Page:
British surgeon James Young Simpson summed up a 19th-century patient’s chances of survival in one pithy and pitiful statement: “A man laid on the operating table in one of our surgical hospitals is exposed to more chance of death than was the English soldier on the field of Waterloo.” And he was right. Until the 20th century, surgery was a gory, gruesome and grisly ordeal that often didn’t end well for patients.
It wasn’t easy on the surgeons either. With no computers, X-ray capabilities, electrical lighting, sterile instruments or anesthesia, medieval and Victorian surgeons sliced through human flesh and bone by feel. They had to do this in the shortest amount of time possible to keep the most acute part of patients’ suffering to a minimum, through the cacophony of patients’ agonized screams. And yet, despite all these challenges, surgeons weren’t even considered “real” doctors until the 14th century. They were viewed as inferior to physicians, and their work wasn’t part of practicing medicine, says professor emeritus Michael McVaugh, who studies medical and surgical history of the Middle Ages at the University of North Carolina at Chapel Hill. Within the medical hierarchy, surgeons occupied a strange liminal space, fitting somewhere between barbers and butchers.
Nonetheless, the earliest known surgeries were performed centuries before surgery became an established discipline. Archaeologists have found human skulls with holes drilled in them dating back to the Neolithic times, indicative of the primordial doctors performing trepanations, possibly to release pressure from an internal swelling caused by an injury. “There was a whole bunch of injuries that the ancient people had for which this would’ve been an appropriate treatment,” says David S. Jones, professor of the culture of medicine at Harvard T.H. Chan School of Public Health. He adds that even today, when people fall and fracture their skulls or suffer intracranial bleedings, doctors sometimes drill a hole in their skull to relieve the pressure—just like the ancients did centuries ago. “Presumably this was a practice discovered independently by many human societies,” Jones says. “And some people survived, because you can find the evidence that the bone has healed.”
In similar vein, ancient and medieval doctors attempted to fix other physical ills. They sowed up wounds, mended broken bones and fixed dislocated joints. Some even tried to correct hernias and remove kidney stones or cataracts, medical feats that were rare and few. But there are historical accounts of C-sections. “The cesarean section is an ancient technique,” Jones says. “When labor would go terribly wrong, the surgeon would cut through the abdomen to save the child.”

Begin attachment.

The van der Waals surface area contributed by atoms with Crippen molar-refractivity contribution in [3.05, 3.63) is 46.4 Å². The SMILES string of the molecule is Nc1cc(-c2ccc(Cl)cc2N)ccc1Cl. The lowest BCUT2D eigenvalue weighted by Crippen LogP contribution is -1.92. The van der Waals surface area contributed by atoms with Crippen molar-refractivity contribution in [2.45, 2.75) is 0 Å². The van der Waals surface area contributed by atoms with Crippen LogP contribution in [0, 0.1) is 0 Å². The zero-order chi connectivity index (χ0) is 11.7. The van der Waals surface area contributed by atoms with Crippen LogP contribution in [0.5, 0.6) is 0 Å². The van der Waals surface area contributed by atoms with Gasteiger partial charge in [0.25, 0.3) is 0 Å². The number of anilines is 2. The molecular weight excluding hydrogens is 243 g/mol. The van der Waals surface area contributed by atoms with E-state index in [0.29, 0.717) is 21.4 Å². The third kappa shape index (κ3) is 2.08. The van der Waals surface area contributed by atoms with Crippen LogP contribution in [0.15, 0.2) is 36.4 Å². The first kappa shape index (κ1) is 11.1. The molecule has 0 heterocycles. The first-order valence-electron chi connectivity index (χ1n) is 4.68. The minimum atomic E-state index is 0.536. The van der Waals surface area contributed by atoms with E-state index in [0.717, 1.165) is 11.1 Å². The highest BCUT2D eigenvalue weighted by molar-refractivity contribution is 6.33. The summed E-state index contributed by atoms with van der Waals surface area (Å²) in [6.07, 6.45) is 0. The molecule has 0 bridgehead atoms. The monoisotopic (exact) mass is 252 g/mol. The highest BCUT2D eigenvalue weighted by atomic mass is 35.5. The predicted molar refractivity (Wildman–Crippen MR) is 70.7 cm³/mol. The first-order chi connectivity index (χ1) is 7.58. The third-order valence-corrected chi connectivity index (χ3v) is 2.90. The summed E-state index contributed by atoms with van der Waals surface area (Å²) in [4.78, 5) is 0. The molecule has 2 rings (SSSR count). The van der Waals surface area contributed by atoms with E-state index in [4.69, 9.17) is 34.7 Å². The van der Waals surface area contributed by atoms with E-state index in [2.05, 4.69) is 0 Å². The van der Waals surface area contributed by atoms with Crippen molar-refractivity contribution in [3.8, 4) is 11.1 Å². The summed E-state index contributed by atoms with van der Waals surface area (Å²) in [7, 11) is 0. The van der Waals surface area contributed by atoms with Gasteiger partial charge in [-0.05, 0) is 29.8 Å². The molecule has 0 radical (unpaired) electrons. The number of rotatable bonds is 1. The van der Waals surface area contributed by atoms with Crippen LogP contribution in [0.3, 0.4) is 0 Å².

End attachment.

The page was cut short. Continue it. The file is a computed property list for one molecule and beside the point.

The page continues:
While these surgeries were certainly not refined procedures, individuals who performed them had enough knowledge and dexterity to get them done. People who hunted or farmed animals for food were fairly familiar with animal and human anatomy and reasonably skilled with a knife. In medieval times, such people were either butchers, who carved meat, or barbers, who cut hair and shaved beards. With no safety razors, being a barber required sliding a sharp knife along a man’s soap-lathered throat at a precise angle, often with meager lighting—and thus demanded a steady hand, a good eye and fine motor skills.
When people needed to fix their broken bones, amputate infected limbs or cut out tumors, such individuals were called to the scene. “There was a concept of barber surgeon,” explains Jones. “It was someone in the community who was skilled with a knife. You’d go to them for shaving and haircutting, and you’d go to them to get abscesses drained, and lumps and bumps removed.” Some even removed bladder stones, either by threading catheters up the urethra or by incisions through the abdominal wall, Jones says.
Whether they anesthetized patients was another story. Although some accounts mention alcohol and opium, analgesics may not have been always available. “The hope was that the patient would faint either from emotional shock or blood loss and it would give the surgeon a quiet time to finish the procedure,” Jones says.